WASHINGTON – A resolution declaring the massacres of Armenians by Ottoman Turks a genocide will not be put to a House vote this year after an international furor forced the bill’s Southern California supporters to seek a delay. In a letter Thursday to House Speaker Nancy Pelsoi, the bill’s lead sponsor, Rep. Adam Schiff, D-Pasadena, asked her to postpone a vote, possibly until 2008. “We want to make sure that when we take up the resolution that we have the votes to succeed,” Schiff said. “I think we will. I think it’s only a question of timing.” Vicken Papazian, spokesman for the Armenian National Committee in Glendale, said he respects the lawmakers’ strategy decisions and remains confident it will come to a vote. “The Armenian community is in no way discouraged,” Papazian said. “Armenians are a resilient people.” AD Quality Auto 360p 720p 1080p Top articles1/5READ MOREGame Center: Chargers at Kansas City Chiefs, Sunday, 10 a.m.The resolution at one time had a record number of backers. Support eroded rapidly, however, after a key committee approved it last month. With Pelosi supporting the bill, its arrival on the House floor became, for the first time in decades, a likely scenario. Turkey recalled its ambassador in protest, and threatened to block vital supply routes to Iraq if the bill passed. About 70 percent of air cargo headed to Iraq goes through Turkey. Meanwhile, tensions raged between the U.S. and Turkey over northern Iraq, where Kurdish insurgents had staged several attacks on Turkish troops. Turkey had held back from invading in response to appeals from the Bush administration. But last week the Turkish parliament overwhelmingly granted the government permission to invade. “It’s pretty clear that they stumbled into a hornet’s nest greater than Adam Schiff or Nancy Pelosi probably ever anticipated,” said congressional scholar Norman Ornstein. “Clearly, the support was slipping away,” added Bulent Aliriza, director of the Turkey Project at the Center for Strategic and International Studies, a Washington, D.C., think tank. But, he added, “I don’t think the issue is going to go away.” Schiff said he doesn’t think it will either. He contended the measure is likely to regain support once the immediate crisis in Northern Iraq is under control. Both he and Papazian dismissed the possibility that Congress will grow weary of the issue and the battles it inevitably provokes between lawmakers and the administration. “Genocide never loses its relevancy,” Papazian said. The resolution declares that 1.5 million Armenians were killed, forcefully deported and displaced between 1915 and 1923 in a systematic genocide. Turks acknowledge committing atrocities against Armenians, but object to the word “genocide.” They say Armenians were killed when they joined forces with French and Russians to attack Turks and attempt to take control of Ottoman lands. More than 20 other countries have recognized the massacres of Armenians as genocide. Meanwhile, Republicans who in past years blocked consideration of the resolution, on Thursday ridiculed Pelosi for agreeing to delay it. [email protected] (202) 662-8731160Want local news?Sign up for the Localist and stay informed Something went wrong. Please try again.subscribeCongratulations! You’re all set!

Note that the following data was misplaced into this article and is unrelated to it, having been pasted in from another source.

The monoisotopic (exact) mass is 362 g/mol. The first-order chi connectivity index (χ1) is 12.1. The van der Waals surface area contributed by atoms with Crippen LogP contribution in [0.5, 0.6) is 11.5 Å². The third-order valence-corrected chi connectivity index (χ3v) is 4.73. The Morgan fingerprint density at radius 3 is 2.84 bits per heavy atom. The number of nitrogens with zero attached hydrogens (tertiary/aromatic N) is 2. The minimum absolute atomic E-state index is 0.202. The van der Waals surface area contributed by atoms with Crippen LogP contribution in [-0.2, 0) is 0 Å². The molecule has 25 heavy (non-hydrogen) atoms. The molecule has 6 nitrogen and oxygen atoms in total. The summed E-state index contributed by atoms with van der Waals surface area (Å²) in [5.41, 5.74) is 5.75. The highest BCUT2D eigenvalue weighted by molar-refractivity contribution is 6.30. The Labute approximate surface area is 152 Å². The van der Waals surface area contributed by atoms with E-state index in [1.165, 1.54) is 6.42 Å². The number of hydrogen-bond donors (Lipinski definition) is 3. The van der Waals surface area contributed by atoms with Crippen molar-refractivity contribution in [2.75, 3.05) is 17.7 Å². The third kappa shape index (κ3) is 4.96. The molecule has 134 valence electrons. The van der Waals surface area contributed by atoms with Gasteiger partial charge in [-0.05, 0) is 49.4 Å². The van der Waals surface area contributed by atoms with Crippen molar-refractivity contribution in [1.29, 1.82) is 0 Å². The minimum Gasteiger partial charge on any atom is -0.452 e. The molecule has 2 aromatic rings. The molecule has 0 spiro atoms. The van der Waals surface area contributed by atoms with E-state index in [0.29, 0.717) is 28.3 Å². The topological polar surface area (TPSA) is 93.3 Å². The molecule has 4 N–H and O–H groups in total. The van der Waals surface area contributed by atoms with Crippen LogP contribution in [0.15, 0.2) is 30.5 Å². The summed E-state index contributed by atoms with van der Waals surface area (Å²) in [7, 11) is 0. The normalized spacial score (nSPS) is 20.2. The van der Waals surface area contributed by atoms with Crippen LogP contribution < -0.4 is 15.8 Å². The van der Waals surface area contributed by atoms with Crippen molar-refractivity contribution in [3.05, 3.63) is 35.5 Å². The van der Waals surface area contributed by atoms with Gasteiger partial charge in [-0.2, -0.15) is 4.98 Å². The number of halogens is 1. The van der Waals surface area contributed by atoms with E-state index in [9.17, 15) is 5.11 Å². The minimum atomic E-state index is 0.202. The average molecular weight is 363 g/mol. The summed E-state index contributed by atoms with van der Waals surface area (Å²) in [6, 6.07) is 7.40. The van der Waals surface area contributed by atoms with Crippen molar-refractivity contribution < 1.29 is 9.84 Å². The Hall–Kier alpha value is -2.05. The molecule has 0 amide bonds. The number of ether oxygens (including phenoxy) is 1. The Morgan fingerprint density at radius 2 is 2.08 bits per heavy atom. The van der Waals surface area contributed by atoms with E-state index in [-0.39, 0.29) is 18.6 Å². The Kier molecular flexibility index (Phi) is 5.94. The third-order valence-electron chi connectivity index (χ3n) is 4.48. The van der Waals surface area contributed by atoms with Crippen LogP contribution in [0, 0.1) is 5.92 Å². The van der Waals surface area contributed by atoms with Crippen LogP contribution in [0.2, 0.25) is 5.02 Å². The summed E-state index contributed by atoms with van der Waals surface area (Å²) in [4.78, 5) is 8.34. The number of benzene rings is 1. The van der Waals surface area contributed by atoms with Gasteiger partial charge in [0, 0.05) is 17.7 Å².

Experimental study on the effect of diet on fatty acid and stable isotope profiles of the squid Lolliguncula brevis
Fatty acid and stable isotope analyses have previously been used to investigate foraging patterns of fish, birds, marine mammals and most recently cephalopod species. To evaluate the application of these methods for dietary studies in squid, it is important to understand the degree to which fatty acid and stable isotope signatures of prey species are reflected in the squids’ tissue. Four groups of Lolliguncula brevis were fed on prey species with distinctly different fatty acid and stable isotope profiles over 30 consecutive days. One group of squid were fed fish for fifteen days, followed by crustaceans for a further fifteen days. A second and third group were fed exclusively on fish or crustaceans for thirty days. And a fourth group was fed on a mixture of fish and crustaceans for thirty days. Analysis of squid tissue showed that, after 10 days of feeding, fatty acid profiles of squid tended to reflect those of their prey. Squid that fed on a single prey type, i.e. fish or crustacean, showed only minor modifications in fatty acid proportions after the initial change and fatty acid profiles were clearly distinguishable between the two feeding groups. Shifts in fatty acid proportions towards respective prey profiles could clearly be observed in squid the diet of which was swapped after 15 days. Clear differences could also be seen in fatty acid profiles of squid feeding on a mixed diet with trends towards either fish or crustacean fatty acid signatures. Stable isotope signatures of squid tissues clearly distinguished between animals feeding on different diets and supported findings from fatty acid analysis, thus indicating both methods to be viable tools in feeding studies on squid species.